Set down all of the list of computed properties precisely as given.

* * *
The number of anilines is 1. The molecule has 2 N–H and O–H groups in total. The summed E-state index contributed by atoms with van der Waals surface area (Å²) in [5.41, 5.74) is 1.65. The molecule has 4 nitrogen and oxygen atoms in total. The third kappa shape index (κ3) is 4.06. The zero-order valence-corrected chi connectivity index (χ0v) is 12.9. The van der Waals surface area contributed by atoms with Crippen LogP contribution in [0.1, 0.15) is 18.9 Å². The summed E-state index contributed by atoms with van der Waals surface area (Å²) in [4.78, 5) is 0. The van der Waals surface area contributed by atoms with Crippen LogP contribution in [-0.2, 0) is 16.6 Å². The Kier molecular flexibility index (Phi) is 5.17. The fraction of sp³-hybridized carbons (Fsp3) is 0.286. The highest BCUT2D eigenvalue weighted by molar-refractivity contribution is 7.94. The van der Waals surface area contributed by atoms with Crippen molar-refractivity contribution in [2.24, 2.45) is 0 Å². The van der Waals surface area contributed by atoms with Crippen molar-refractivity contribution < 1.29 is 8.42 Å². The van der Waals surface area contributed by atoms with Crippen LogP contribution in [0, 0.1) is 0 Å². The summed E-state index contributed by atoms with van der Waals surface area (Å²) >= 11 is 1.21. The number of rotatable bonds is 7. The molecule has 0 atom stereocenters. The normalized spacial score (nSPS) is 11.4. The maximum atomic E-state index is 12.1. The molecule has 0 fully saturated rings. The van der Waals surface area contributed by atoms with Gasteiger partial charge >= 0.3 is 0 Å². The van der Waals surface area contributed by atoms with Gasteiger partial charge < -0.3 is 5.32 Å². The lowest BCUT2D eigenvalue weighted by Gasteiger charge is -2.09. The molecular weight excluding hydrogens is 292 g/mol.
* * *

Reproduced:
The number of anilines is 1. The molecule has 2 N–H and O–H groups in total. The summed E-state index contributed by atoms with van der Waals surface area (Å²) in [5.41, 5.74) is 1.65. The molecule has 4 nitrogen and oxygen atoms in total. The third kappa shape index (κ3) is 4.06. The zero-order valence-corrected chi connectivity index (χ0v) is 12.9. The van der Waals surface area contributed by atoms with Crippen LogP contribution in [0.1, 0.15) is 18.9 Å². The summed E-state index contributed by atoms with van der Waals surface area (Å²) in [4.78, 5) is 0. The van der Waals surface area contributed by atoms with Crippen LogP contribution in [-0.2, 0) is 16.6 Å². The Kier molecular flexibility index (Phi) is 5.17. The fraction of sp³-hybridized carbons (Fsp3) is 0.286. The highest BCUT2D eigenvalue weighted by molar-refractivity contribution is 7.94. The van der Waals surface area contributed by atoms with Crippen molar-refractivity contribution in [2.24, 2.45) is 0 Å². The van der Waals surface area contributed by atoms with Crippen molar-refractivity contribution < 1.29 is 8.42 Å². The van der Waals surface area contributed by atoms with Crippen LogP contribution in [0, 0.1) is 0 Å². The summed E-state index contributed by atoms with van der Waals surface area (Å²) >= 11 is 1.21. The number of rotatable bonds is 7. The molecule has 0 atom stereocenters. The normalized spacial score (nSPS) is 11.4. The maximum atomic E-state index is 12.1. The molecule has 0 fully saturated rings. The van der Waals surface area contributed by atoms with Gasteiger partial charge >= 0.3 is 0 Å². The van der Waals surface area contributed by atoms with Gasteiger partial charge < -0.3 is 5.32 Å². The lowest BCUT2D eigenvalue weighted by Gasteiger charge is -2.09. The molecular weight excluding hydrogens is 292 g/mol.